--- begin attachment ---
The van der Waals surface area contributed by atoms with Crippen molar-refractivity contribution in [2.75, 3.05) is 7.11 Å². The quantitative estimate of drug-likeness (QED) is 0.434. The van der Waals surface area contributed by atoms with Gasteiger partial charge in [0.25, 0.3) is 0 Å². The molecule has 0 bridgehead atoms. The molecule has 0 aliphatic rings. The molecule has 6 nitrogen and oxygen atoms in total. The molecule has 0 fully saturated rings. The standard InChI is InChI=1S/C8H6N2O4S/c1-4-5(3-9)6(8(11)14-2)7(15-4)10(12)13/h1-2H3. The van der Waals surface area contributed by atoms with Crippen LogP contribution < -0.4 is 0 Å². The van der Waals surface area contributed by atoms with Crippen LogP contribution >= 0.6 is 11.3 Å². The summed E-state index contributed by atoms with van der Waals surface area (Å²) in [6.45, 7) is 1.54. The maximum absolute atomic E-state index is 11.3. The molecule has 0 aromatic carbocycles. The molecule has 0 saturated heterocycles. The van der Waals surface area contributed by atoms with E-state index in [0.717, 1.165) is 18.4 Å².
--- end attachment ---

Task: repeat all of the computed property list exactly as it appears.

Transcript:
The van der Waals surface area contributed by atoms with Crippen molar-refractivity contribution in [2.75, 3.05) is 7.11 Å². The quantitative estimate of drug-likeness (QED) is 0.434. The van der Waals surface area contributed by atoms with Gasteiger partial charge in [0.25, 0.3) is 0 Å². The molecule has 0 bridgehead atoms. The molecule has 0 aliphatic rings. The molecule has 6 nitrogen and oxygen atoms in total. The molecule has 0 fully saturated rings. The standard InChI is InChI=1S/C8H6N2O4S/c1-4-5(3-9)6(8(11)14-2)7(15-4)10(12)13/h1-2H3. The van der Waals surface area contributed by atoms with Crippen LogP contribution < -0.4 is 0 Å². The van der Waals surface area contributed by atoms with Crippen LogP contribution >= 0.6 is 11.3 Å². The summed E-state index contributed by atoms with van der Waals surface area (Å²) in [6.45, 7) is 1.54. The maximum absolute atomic E-state index is 11.3. The molecule has 0 aromatic carbocycles. The molecule has 0 saturated heterocycles. The van der Waals surface area contributed by atoms with E-state index in [0.717, 1.165) is 18.4 Å².